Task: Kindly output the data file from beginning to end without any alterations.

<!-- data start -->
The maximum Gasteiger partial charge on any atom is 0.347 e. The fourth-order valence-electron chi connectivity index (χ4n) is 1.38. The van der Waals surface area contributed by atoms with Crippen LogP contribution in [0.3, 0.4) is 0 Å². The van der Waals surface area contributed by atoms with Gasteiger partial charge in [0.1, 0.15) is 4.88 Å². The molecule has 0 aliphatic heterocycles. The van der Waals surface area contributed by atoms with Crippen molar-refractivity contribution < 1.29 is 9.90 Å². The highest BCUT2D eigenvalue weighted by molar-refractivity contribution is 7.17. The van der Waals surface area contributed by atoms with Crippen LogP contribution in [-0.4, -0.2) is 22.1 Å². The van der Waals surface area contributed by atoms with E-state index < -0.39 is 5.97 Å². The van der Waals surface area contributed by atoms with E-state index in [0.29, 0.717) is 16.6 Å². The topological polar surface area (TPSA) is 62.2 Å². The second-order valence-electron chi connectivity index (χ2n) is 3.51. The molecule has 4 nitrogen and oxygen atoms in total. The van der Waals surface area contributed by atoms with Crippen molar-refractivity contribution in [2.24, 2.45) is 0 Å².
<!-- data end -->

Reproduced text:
The maximum Gasteiger partial charge on any atom is 0.347 e. The fourth-order valence-electron chi connectivity index (χ4n) is 1.38. The van der Waals surface area contributed by atoms with Crippen LogP contribution in [0.3, 0.4) is 0 Å². The van der Waals surface area contributed by atoms with Gasteiger partial charge in [0.1, 0.15) is 4.88 Å². The molecule has 0 aliphatic heterocycles. The van der Waals surface area contributed by atoms with Crippen molar-refractivity contribution < 1.29 is 9.90 Å². The highest BCUT2D eigenvalue weighted by molar-refractivity contribution is 7.17. The van der Waals surface area contributed by atoms with Crippen LogP contribution in [-0.4, -0.2) is 22.1 Å². The van der Waals surface area contributed by atoms with E-state index < -0.39 is 5.97 Å². The van der Waals surface area contributed by atoms with E-state index in [0.29, 0.717) is 16.6 Å². The topological polar surface area (TPSA) is 62.2 Å². The second-order valence-electron chi connectivity index (χ2n) is 3.51. The molecule has 4 nitrogen and oxygen atoms in total. The van der Waals surface area contributed by atoms with Crippen molar-refractivity contribution in [2.24, 2.45) is 0 Å².